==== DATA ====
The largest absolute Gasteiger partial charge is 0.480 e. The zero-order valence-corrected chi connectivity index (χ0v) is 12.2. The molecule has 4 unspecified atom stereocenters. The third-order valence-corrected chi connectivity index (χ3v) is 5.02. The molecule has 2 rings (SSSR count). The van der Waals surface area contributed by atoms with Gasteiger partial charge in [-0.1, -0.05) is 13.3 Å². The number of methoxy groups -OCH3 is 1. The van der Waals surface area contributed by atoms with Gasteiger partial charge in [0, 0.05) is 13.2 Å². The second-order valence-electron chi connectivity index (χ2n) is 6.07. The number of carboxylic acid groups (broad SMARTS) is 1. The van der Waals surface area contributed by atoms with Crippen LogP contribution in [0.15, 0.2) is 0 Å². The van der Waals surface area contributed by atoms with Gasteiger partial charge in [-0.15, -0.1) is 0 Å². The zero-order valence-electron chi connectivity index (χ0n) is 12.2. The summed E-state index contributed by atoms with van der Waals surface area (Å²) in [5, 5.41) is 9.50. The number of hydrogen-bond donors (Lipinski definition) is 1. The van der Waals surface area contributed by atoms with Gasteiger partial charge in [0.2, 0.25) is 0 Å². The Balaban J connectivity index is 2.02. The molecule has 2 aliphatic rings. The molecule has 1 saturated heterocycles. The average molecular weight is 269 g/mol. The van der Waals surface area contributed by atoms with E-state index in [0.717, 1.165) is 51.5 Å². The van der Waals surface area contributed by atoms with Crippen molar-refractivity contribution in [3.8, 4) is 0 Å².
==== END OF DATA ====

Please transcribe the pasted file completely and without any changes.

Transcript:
The largest absolute Gasteiger partial charge is 0.480 e. The zero-order valence-corrected chi connectivity index (χ0v) is 12.2. The molecule has 4 unspecified atom stereocenters. The third-order valence-corrected chi connectivity index (χ3v) is 5.02. The molecule has 2 rings (SSSR count). The van der Waals surface area contributed by atoms with Gasteiger partial charge in [-0.1, -0.05) is 13.3 Å². The number of methoxy groups -OCH3 is 1. The van der Waals surface area contributed by atoms with Gasteiger partial charge in [0, 0.05) is 13.2 Å². The second-order valence-electron chi connectivity index (χ2n) is 6.07. The number of carboxylic acid groups (broad SMARTS) is 1. The van der Waals surface area contributed by atoms with Crippen LogP contribution in [0.15, 0.2) is 0 Å². The van der Waals surface area contributed by atoms with Gasteiger partial charge in [-0.15, -0.1) is 0 Å². The zero-order valence-electron chi connectivity index (χ0n) is 12.2. The summed E-state index contributed by atoms with van der Waals surface area (Å²) in [5, 5.41) is 9.50. The number of hydrogen-bond donors (Lipinski definition) is 1. The van der Waals surface area contributed by atoms with Gasteiger partial charge in [0.2, 0.25) is 0 Å². The Balaban J connectivity index is 2.02. The molecule has 2 aliphatic rings. The molecule has 1 saturated heterocycles. The average molecular weight is 269 g/mol. The van der Waals surface area contributed by atoms with E-state index in [0.717, 1.165) is 51.5 Å². The van der Waals surface area contributed by atoms with Crippen molar-refractivity contribution in [3.8, 4) is 0 Å².